Objectives: The aim of this study was to find a way to adhere dimethacrylate-resin to poly(paraphenylene) based rigid rod polymer (RRP) substrate. Methods: The effect of resin dissolving time on RRP substrate and effect of different surface treatments were tested in this study. Tested surface treatments contained solvent dichloromethane (DCM) based primers or additional treatment at an increased temperature of the substrate. Shear bond strength test and scanning electron microscope (SEM) analyses were chosen for test methods. Results: Results confirmed that by increasing the dissolving time of resin on the surface of RRP substrate the bond strengths increased (ANOVA p < 0.05). Temperature increase at the substrate increased bond strength (p < 0.05). Of the solvent DCM based primers, the primer which contained dimethacrylate-resin and dissolved RRP increased bond strength (p < 0.05). SEM evaluation suggested that the reason for the increased bond strengths was related to the alteration of the RRP substrate's bonding surface. Significance: Within the limitations of this study it can be concluded that improved adhesion between dimethacrylate-resin and poly(paraphenylene) based RRP was possible to obtain. © 2011 Koninklijke Brill NV, Leiden.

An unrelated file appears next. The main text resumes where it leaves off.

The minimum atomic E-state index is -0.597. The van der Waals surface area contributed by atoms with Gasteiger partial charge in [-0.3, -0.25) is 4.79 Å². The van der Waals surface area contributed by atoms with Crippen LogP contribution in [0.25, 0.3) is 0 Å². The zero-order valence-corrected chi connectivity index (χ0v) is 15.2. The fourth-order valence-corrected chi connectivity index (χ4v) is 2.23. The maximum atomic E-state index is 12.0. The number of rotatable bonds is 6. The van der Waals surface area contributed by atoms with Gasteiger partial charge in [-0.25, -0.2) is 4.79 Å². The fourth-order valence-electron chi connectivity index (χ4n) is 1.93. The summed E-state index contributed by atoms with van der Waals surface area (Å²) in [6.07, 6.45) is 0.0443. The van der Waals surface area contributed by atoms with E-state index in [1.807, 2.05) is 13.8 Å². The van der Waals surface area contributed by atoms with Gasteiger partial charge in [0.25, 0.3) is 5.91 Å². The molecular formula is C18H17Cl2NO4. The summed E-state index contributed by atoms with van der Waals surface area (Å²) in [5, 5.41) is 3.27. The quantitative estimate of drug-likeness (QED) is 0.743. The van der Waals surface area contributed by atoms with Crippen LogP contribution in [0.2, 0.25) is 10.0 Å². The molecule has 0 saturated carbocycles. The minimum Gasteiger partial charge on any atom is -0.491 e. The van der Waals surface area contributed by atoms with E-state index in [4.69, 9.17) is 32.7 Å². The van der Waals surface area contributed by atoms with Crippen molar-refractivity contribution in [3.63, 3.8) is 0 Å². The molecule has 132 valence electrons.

Rekola J.,University of Turku | Rekola J.,Biocity Turku Biomaterials Research Program | Lassila L.V.J.,University of Turku | Lassila L.V.J.,Biocity Turku Biomaterials Research Program | And 8 more authors.
Journal of Materials Science: Materials in Medicine | Year: 2010